He considers LJISD an amazing and unique school district that has shown “caring, innovation and resilience.” Alaniz is proud to say that during his time as a board member, the district has implemented “all day Pre-K, buses returned for all students, offers the highest paid salaries for teachers in the valley, a La Joya ISD Free Employee Clinic and an STC Campus in La Joya ISD.”
The LJISD Sports & Learning Complex was also built in this time, and the district began including STEM (Science, Technology, Engineering and Mathematics) courses at the elementary and middle school levels. Alaniz intends to “advocate for the safety of the children” and supports the La Joya ISD Police Dept. by hoping to enhance security for students and staff.
Mary Hernandez graduated from McAllen High School and began working as the Purchasing and Marketing Director at Wickes Lumber for 12 years. After that, she successfully began running BH Trucking for the last 15 years.
She has been part of LJISD since she moved to Palmview with her husband and they began their family. All three of her children graduated from the district, where she has remained involved throughout their school years.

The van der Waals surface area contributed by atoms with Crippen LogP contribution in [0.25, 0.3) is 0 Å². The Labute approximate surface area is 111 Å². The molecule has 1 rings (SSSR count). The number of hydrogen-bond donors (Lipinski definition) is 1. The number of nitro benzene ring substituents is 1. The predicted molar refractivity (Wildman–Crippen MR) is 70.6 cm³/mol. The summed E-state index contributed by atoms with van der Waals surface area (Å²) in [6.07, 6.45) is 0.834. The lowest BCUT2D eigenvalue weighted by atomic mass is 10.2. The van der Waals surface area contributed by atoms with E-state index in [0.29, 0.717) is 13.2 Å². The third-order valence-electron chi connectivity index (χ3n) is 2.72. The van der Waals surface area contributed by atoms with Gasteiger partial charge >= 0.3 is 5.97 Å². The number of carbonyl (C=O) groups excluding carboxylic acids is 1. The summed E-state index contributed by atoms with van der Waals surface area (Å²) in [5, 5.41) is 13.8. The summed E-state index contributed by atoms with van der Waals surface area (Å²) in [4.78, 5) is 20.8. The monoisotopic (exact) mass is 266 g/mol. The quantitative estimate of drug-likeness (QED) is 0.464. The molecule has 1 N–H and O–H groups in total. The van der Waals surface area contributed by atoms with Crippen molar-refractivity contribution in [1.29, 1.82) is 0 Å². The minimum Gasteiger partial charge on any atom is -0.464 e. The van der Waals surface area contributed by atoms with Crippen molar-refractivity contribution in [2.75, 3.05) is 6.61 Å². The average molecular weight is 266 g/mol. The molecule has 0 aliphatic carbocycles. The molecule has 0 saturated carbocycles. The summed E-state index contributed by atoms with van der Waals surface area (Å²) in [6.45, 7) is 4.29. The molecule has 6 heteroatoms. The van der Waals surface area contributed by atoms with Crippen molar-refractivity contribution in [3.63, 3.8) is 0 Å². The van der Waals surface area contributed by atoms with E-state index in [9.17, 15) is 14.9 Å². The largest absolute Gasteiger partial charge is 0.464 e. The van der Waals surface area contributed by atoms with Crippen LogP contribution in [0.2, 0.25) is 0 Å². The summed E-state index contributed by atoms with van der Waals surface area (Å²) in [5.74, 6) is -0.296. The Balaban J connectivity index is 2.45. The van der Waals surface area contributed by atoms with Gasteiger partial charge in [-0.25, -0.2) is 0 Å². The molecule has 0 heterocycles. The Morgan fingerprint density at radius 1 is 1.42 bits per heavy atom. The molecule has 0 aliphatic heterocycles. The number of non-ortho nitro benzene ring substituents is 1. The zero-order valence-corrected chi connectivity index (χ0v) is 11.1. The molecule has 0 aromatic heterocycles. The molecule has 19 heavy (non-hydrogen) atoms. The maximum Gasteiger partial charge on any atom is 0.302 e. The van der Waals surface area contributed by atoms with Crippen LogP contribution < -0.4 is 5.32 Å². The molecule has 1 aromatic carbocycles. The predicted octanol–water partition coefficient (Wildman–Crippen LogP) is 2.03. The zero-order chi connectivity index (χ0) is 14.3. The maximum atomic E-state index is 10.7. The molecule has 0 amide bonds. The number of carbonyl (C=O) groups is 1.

She remained active on a volunteer basis and dedicated “countless hours which enabled her to see firsthand what students, educators and staff needs are.” Hernandez considers herself to be an advocate for students and educators rights.
Hernandez said that she believes being a parent and businesswoman is what most qualifies her to serve on the LJISD Board of Trustees.
“As a parent, one’s focus is primarily on the children and their well being,” Hernandez said. “If the teachers are provided the resources and support to teach, everything else falls into place. Educators also need an environment where they can thrive and their morale is not constantly crushed by cronyism.”
She thinks that her business experience will help to eliminate cronyism, or the hiring of friends and associates to work in positions of authority. Hernandez hopes her career will also be “valuable to her participation on the school board in that she is financially savvy and can ensure that the district is fiscally responsible.”
Hernandez hopes to cause change in the school board, and felt disappointed after she supported different candidates “who pledged to change things once elected and never did.” She said she wants to be part of the solution.
Early voting will run from Oct. 22 through Nov. 2, and election day is Nov. 6.